United States District Court, N.D. Ohio, Western Division
G. CARR SR. U.S. DISTRICT JUDGE
a state prisoner's civil-rights case under 42 U.S.C.
Timothy Triplett is an inmate at the Toledo Correctional
Institution. When he experienced a medical emergency in late
2012, prison staff took him to the medical ward. There,
Triplett alleges, multiple correctional officers beat him for
no reason, and doctors and nurses refused to treat his
serious medical needs.
then brought this suit alleging the defendants various
correctional officers and members of the prison's medical
staff either used excessive force, failed to protect him from
a known risk of harm, and/or were deliberately indifferent to
his serious medical needs. He also alleges that the
defendants were negligent under Ohio law.
is proper under 28 U.S.C. §§ 1331 and 1367(a).
is the defendants' motion under Fed. R. Civ. P 12(b)(6)
to dismiss for failure to state a claim. For the following
reasons, I grant the motion in part and deny it in part.
a.m. on November 5, 2012, Triplett, who was fifty-two years
old and “on chronic care, ” became nauseated, had
severe chest pains, and felt dizzy. (Doc. 66 at ¶14). It
became difficult and painful for him to breath, and Triplett
thought he was going to pass out. (Id.). A
correctional officer to whom Triplett relayed his complaints
sounded a “Major Medical Alert.” (Id. at
Captain Green, some correctional officers, and “medical
staff” entered Triplett's cell, put him in a wheel
chair, and brought him to the medical department.
(Id. at ¶13).
two nurses in the examination room either defendant Bertok or
defendant Peterson told Triplett “he would have to wait
to see” the doctor, defendant Richard Pine.
(Id. at ¶14). As Triplett described his
symptoms for the nurses, defendant Benjamin Madrid, a
correctional officer, entered the room and told Triplett
there was nothing wrong with him. Madrid then left the room,
shouting “Fuck that [m]other [f]ucker Triplett.”
(Id. at ¶15).
Bertok and Peterson then told Triplett to get up, sit in his
wheel chair, and wait for the doctor, but Triplett said that
“he could not sit up as he felt he would pass
out[.]” (Id.). Madrid re-entered the room and
told Triplett to get off the examination bed. When Triplett,
who could not stand on his own, refused, Madrid
“attacked Triplett [by] hitting him in his face, chest,
and ribs using his hands, fist and elbows[.]”
(Id. at ¶16).
three correctional officers defendants Reed, Danhoff, and
Caughorn came into the room in response to a “signal
3” or “man down” alarm that Madrid had
triggered. These defendants grabbed, twisted, and bent
Triplett's arms and handcuffed him. (Id. at
¶18). “[T]he CO defendants individually and/or
collectively violently threw [Triplett] to the floor and then
slammed him into a wheel chair[.]” (Id.).
Danhoff, Reed, and Caughorn took Triplett back to his cell,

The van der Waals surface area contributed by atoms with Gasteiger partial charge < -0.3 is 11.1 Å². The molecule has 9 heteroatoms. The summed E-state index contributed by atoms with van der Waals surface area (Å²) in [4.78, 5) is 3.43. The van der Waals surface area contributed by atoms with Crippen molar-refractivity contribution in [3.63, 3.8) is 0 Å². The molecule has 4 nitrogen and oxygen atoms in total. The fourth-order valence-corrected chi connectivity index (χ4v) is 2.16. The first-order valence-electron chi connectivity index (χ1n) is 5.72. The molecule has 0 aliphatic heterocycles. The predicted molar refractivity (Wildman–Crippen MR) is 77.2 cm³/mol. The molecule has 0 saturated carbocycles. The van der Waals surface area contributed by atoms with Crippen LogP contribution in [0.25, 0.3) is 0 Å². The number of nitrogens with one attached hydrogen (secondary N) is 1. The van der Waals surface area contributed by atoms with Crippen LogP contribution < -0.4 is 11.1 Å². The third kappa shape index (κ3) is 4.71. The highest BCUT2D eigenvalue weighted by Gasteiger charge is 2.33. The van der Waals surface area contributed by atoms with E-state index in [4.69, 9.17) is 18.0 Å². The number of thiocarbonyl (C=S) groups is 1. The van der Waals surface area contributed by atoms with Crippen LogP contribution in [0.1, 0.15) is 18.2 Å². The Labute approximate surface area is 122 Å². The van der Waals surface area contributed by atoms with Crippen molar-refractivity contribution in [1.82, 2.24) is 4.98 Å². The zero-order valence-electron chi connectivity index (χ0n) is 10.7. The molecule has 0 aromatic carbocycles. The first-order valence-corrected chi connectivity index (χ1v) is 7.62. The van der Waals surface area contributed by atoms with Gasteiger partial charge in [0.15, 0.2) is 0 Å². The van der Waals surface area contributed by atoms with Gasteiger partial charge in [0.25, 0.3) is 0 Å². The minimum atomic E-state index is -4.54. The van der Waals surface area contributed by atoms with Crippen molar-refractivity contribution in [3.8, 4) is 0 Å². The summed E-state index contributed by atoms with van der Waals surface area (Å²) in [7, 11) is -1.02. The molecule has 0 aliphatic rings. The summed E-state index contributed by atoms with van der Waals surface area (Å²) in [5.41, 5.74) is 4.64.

they “purposefully ran the wheel chair and Triplett
into walls and jerked the wheel chair back and forth with
great force.” (Id. at ¶19). At least one
of the officers hurled a racial slur at Triplett.
(Id.). When the officers reached Triplett's
cell, they “dumped Triplett on the cell floor on his
face causing him to cough up blood.” (Id. at
“Triplett was evaluated by medical personnel and Dr.
Pine, ” and prison staff called for an “E.M.T.
ambulance.” (Id. at ¶23). Paramedics
determined that Triplett was experiencing “severe
cardiac arrest complications” and wanted to transport
him to an outside hospital. Nevertheless, defendant Burkin
refused to let Triplett leave the prison. (Id. at
¶25). Within twenty-four hours, prison staff relented
and transferred Triplett to the hospital at Ohio State
University. (Id. at ¶¶27 28). Triplett
underwent two cardiac surgeries and had a Pacemaker
implanted. (Id. at ¶27).
Triplett filed this suit, defendant Reed allegedly retaliated
against him by “stalking” him and interfering
with his ability to worship. (Id. at ¶30).
Moreover, “Triplett has been accused of misconduct and
had to defend himself via the appropriate [grievance]
procedures, ” which resulted in a “not
guilty” finding. (Id. at ¶31).
complaint must contain a “short and plain statement of
the claim showing the pleader is entitled to relief.”
survive a motion to dismiss under Rule 12(b)(6), the
complaint “must contain sufficient factual matter,
accepted as true, to state a claim that is plausible on its
face.” Ashcroft v. Iqbal, 556 U.S. 662, 678
(2009). “A claim has facial plausibility when the
plaintiff pleads factual content that allows the court to
draw the reasonable inference that the defendant is liable
for the misconduct alleged.” Id.
argue that I should dismiss the complaint for three reasons.
defendants argue that, with the exception of the
excessive-force claim against defendant Madrid, Triplett
failed to exhaust his administrative remedies. Second, they
contend that none of Triplett's claims is plausible under
the Iqbal/Twombly standard. Third, the
defense maintains that I lack personal jurisdiction over
defendants Caughorn, Burkin, Bertok, and Peterson because
Triplett has not served those defendants.
Prison Litigation Reform Act, 42 U.S.C. § 1997e(a)
(PLRA), requires that a state prisoner exhaust all available
administrative remedies before filing a federal lawsuit
challenging prison conditions. Woodford v. Ngo, 548
U.S. 81, 8384 (2006).